Inventing the Abbotts - * *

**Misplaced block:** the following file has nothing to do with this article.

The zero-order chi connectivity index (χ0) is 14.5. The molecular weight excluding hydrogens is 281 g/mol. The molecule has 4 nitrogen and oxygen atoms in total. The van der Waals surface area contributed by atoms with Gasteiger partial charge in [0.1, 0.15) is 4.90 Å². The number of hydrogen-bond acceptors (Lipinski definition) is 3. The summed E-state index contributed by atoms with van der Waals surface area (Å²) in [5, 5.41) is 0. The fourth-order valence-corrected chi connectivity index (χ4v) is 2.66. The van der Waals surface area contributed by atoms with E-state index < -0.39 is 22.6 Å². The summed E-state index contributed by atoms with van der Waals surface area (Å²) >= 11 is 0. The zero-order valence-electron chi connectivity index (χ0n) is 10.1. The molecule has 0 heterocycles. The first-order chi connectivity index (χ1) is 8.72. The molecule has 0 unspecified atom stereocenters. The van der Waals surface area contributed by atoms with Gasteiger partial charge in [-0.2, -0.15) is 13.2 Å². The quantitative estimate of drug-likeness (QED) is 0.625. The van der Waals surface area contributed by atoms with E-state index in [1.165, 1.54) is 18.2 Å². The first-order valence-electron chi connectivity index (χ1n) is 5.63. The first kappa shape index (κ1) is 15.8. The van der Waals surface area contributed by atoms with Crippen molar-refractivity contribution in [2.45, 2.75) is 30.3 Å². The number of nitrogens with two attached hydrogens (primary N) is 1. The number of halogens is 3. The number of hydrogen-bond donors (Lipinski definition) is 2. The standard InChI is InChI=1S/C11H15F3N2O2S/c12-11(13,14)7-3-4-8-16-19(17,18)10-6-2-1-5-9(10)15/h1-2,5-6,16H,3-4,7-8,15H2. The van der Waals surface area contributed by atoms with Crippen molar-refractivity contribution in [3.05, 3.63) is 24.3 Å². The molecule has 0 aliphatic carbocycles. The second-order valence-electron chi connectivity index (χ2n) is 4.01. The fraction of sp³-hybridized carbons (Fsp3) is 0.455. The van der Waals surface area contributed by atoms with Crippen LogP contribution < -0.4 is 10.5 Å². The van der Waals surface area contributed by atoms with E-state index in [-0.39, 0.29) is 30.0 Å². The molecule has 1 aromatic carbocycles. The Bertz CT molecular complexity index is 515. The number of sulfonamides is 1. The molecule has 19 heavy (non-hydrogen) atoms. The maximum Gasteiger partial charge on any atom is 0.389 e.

Bland and flat, Inventing the Abbotts portrays small town life in the 1950s, but works better as a gallery for its young stars. The film focuses on two families in small town Haley, Illinois. The Abbotts are among the town’s wealthiest and most well known citizens. Lloyd Abbott (Will Patton) owns a steel desk manufacturing plant that dominates the town’s economy. He is very protective of his three daughters: Alice (Joanna Going) is the eldest, and has been forced into an unwanted marriage. Eleanor (Jennifer Connelly) is the wild child, and Pamela (Liv Tyler) mostly stays out of the way. The Holts aren’t as well off. Helen Holt (Kathy Baker) runs the household after her husband died fifteen years earlier. Her two boys are envious of the Abbotts. The eldest, Jacey (Billy Crudup), bitterly resents the Abbotts (believing Lloyd Abbott cheated his father out of a fortune), and makes it his goal to seduce Lloyd’s daughters. Doug (Joaquin Phoenix), who narrates the story, doesn’t feel quite as strongly, but nevertheless finds himself attracted to the Abbotts. The film traces the two families over about four years, focusing primarily on the kids and their lives. What’s wrong with Inventing the Abbotts is apparent at the outset in its narration. It’s unclear whether the filmmakers were attempting for a Wonder Years feel, or if they felt the script needed clarification, but the narration is repetitive and obvious. It bludgeons you with facts that a better screenplay could have presented with subtlety. Similarly, the film tries to hit you over the head, but only accomplishes attracting attention to its own shallowness. The film doesn’t seem to have any deeper meaning than to showcase it’s gallery of young actors, and it doesn’t do them justice. With the most screen time, Joaquin Phoenix appears as mostly an enigma, not as clearly drawn as Jacey. The overhyped Liv Tyler turns in yet another flat, wooden performance. There’s no chemistry between these two actors, and it shows. Slightly better off, but with much less screen time, is Jennifer Connelly, who enlivens the film during her few brief scenes. And the film could use some livening up, sluggishly drawing out its under two hour running time. Kathy Baker and Will Patton do good supporting work, but the rest of the actors are rather lifeless. As is the movie, for that matter. Fans of the young stars will enjoy the chance to see them together, but will leave wishing it was in a better film.

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